Boxing: Loud reminder of a sport down but not out

When the British Boxing Board of Control took charge of what was then the noblest of arts 75 years ago, Gene Tunney, an intellectual who corresponded with George Bernard Shaw and a true man of letters which were not WBC, WBA, WBO, IBF et al, had just relinquished the world heavyweight championship. The most widely recognised heavyweight champion today, Vitali Klitschko, is a Ukrainian with a doctorate who speaks a fistful of languages.

So, the "brain-scrambling" sport remains a magnet for the cerebral and the celebrity, inside the ring and out.

Those attending the board's Diamond Jubilee bash on Friday night at Cardiff City Hall included more than a few who happened to be scholars as well as gentlemen. Nicky Piper, erstwhile light-heavyweight champion and a member of Mensa as well as the board, was among those paying tribute to an organisation who have survived a series of bruising battles, most recently one with Michael Watson which brought them to the verge of bankruptcy and was the reason the celebration was being held in Cardiff rather than London, where the board had been housed for most of those 75 years.

Boxing has had to move on, as have the board. But this is a sport where there are many hard punches, but few hard feelings. Watson, who nearly lost his life but thankfully has recovered his faculties and much of his mobility following his fateful fight with Chris Eubank, was invited by the board, whom he had successfully sued. He couldn't make it because of a prior engagement. These days he is as much in demand as another absentee, boxing's first knight, Sir Henry Cooper. Had he been there he would have savoured a genuine acclamation that is rare in sport these days. There were emotional, rheumy-eyed reunions between those who years ago belted bits off each other, handshakes, hugs and reminiscences galore among old gladiators, with noses askew, proud relics of glorious, if painful ring warfare.

A heavyweight occasion - but one with an unfortunate absence of heavyweights. No Cooper, Lennox Lewis or Frank Bruno. Like Matt Skelton, the present title incumbent, they were otherwise engaged, as was the Olympic champion, Audley Harrison, upon whose huge shoulders the future of the division may well rest.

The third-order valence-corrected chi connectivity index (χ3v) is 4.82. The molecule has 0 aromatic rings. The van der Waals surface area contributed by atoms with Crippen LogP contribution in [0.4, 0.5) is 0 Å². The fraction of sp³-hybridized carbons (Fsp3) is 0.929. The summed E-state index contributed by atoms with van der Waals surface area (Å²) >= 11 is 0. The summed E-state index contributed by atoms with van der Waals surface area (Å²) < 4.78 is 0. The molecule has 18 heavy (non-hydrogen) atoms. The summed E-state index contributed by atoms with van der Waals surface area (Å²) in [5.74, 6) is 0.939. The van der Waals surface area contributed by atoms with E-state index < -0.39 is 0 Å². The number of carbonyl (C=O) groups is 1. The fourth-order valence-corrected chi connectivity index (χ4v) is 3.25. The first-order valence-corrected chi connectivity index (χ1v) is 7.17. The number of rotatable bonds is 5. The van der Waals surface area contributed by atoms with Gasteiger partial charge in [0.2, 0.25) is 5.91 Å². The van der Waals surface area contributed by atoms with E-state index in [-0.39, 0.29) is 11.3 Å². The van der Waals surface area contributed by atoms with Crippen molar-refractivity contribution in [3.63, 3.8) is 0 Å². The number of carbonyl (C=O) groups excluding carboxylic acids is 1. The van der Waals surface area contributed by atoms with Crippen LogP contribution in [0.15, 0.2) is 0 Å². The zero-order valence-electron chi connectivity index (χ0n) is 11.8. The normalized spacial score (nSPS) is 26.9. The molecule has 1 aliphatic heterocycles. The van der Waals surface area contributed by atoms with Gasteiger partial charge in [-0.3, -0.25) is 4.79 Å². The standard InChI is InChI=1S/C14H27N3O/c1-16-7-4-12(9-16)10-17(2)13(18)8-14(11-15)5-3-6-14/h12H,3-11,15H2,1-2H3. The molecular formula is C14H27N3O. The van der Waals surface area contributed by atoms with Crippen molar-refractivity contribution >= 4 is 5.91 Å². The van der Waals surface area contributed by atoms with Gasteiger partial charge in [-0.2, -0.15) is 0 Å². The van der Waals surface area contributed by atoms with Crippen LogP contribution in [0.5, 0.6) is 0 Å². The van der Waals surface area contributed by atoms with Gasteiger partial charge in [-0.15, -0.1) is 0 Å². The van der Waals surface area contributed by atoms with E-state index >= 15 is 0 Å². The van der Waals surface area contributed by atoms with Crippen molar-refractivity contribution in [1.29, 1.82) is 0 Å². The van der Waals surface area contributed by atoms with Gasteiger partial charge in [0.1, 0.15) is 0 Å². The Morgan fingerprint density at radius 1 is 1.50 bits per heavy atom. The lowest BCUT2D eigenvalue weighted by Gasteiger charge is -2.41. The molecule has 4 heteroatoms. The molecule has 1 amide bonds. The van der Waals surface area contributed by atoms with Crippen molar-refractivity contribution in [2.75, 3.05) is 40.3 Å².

Harrison, deeply miffed at being axed by the BBC, had also pulled out of carrying the Olympic torch in London last week. Is he turning his back on Britain? Well, he was certainly in America talking, among others, with the promoter Don King. One cannot imagine King acquiescing easily to Harrison's demands to do everything his way, so the conversation may have been brief. Harrison may feel he has good reason to be rueful. But can he really fulfil his self-proclaimed destiny to become a true world heavyweight champion without first proving he is the best of British?

The question was high on the list of table talk on Friday. As it happens, Harrison is himself still talking with British promoter Frank Warren, who remains sanguine about matching him with his man Skelton in the autumn. It is a bout boxing needs for, despite the back-slapping and bonhomie, the sport's golden days are long gone.

The amateur scene - with only one young boxer, Amir Khan, qualified for the Olympics - is in disarray. The World Boxing Council are virtually bankrupt and the fragmentation of titles means that - unlike in the days of Muhammad Ali, Sugar Ray Leonard and here Nigel Benn, John Conteh, Cooper and Bruno - most champions would not be instantly recognised by the public.

Unless Harrison comes good or Skelton surprises us, Lewis may well have been the last of the big splendours. There is always Ricky Hatton, who has the biggest following in the country. But, as he says himself, he needs to fight someone who brings more than a paper belt to the table. Joe Calzaghe, too, thanks to Sky's coffers, has enriched himself and is a man of immense talent. But 20 years ago he would have been a superstar. Danny Williams, the former champion, was also an absentee heavyweight. He is preparing for a pressing engagement with Mike Tyson who, 38 last week, is again the highest-profile figure in boxing. Broke and busted up by Lennox Lewis, Tyson's continued presence is an indication that boxing still feeds on notoriety. With all his faults and foibles, he remains the man to watch.

Williams, if he gets his head right, has a fighting chance, but he needs ambition as well as artillery. The last thing Tyson wants to face at this stage is a heavyweight with hope in his heart.

At least the board's bean- feast was an indication that the sport is still alive and punching - though not a left hook, a tantrum, even less a bread roll, was thrown. If nothing else - and occasionally Tyson apart - boxing retains a discipline and dignity which is an example to those who play and follow certain other sports.

While Sky televise live boxing virtually every week, there is no doubt that the BBC's decision to curtail their briefly renewed interest, pulling the plug on Harrison after invest-ing £1m of licence-payers' money, is a severe blow.

Not that we have seen the last of boxing on the BBC. On Thursday, much to the board's chagrin, we have a bout between Sid Owen - aka "Rickaaay'' of EastEnders fame - and someone called Ben Fogel of Animal Park, and it is labelled Celebrity Boxing. Nothing cerebral here. The Beeb just need their brains tested.

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